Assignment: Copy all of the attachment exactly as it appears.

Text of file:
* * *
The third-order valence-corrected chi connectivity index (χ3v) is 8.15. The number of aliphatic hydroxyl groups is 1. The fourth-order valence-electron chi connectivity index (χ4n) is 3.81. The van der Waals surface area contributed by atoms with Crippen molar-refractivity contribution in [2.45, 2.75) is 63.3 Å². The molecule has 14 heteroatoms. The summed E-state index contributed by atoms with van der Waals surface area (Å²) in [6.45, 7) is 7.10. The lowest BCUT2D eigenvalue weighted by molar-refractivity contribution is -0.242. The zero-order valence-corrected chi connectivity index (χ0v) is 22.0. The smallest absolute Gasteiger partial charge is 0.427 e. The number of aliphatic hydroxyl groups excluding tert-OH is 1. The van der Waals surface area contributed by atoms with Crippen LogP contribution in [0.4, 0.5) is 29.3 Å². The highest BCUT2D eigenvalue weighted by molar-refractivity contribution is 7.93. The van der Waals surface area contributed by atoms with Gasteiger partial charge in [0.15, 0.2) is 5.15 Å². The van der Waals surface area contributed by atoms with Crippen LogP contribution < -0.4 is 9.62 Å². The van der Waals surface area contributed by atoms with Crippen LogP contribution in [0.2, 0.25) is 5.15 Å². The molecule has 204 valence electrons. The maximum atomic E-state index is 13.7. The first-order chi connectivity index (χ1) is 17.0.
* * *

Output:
The third-order valence-corrected chi connectivity index (χ3v) is 8.15. The number of aliphatic hydroxyl groups is 1. The fourth-order valence-electron chi connectivity index (χ4n) is 3.81. The van der Waals surface area contributed by atoms with Crippen molar-refractivity contribution in [2.45, 2.75) is 63.3 Å². The molecule has 14 heteroatoms. The summed E-state index contributed by atoms with van der Waals surface area (Å²) in [6.45, 7) is 7.10. The lowest BCUT2D eigenvalue weighted by molar-refractivity contribution is -0.242. The zero-order valence-corrected chi connectivity index (χ0v) is 22.0. The smallest absolute Gasteiger partial charge is 0.427 e. The number of aliphatic hydroxyl groups excluding tert-OH is 1. The van der Waals surface area contributed by atoms with Crippen LogP contribution in [0.4, 0.5) is 29.3 Å². The highest BCUT2D eigenvalue weighted by molar-refractivity contribution is 7.93. The van der Waals surface area contributed by atoms with Gasteiger partial charge in [0.15, 0.2) is 5.15 Å². The van der Waals surface area contributed by atoms with Crippen LogP contribution < -0.4 is 9.62 Å². The van der Waals surface area contributed by atoms with Crippen LogP contribution in [0.2, 0.25) is 5.15 Å². The molecule has 204 valence electrons. The maximum atomic E-state index is 13.7. The first-order chi connectivity index (χ1) is 17.0.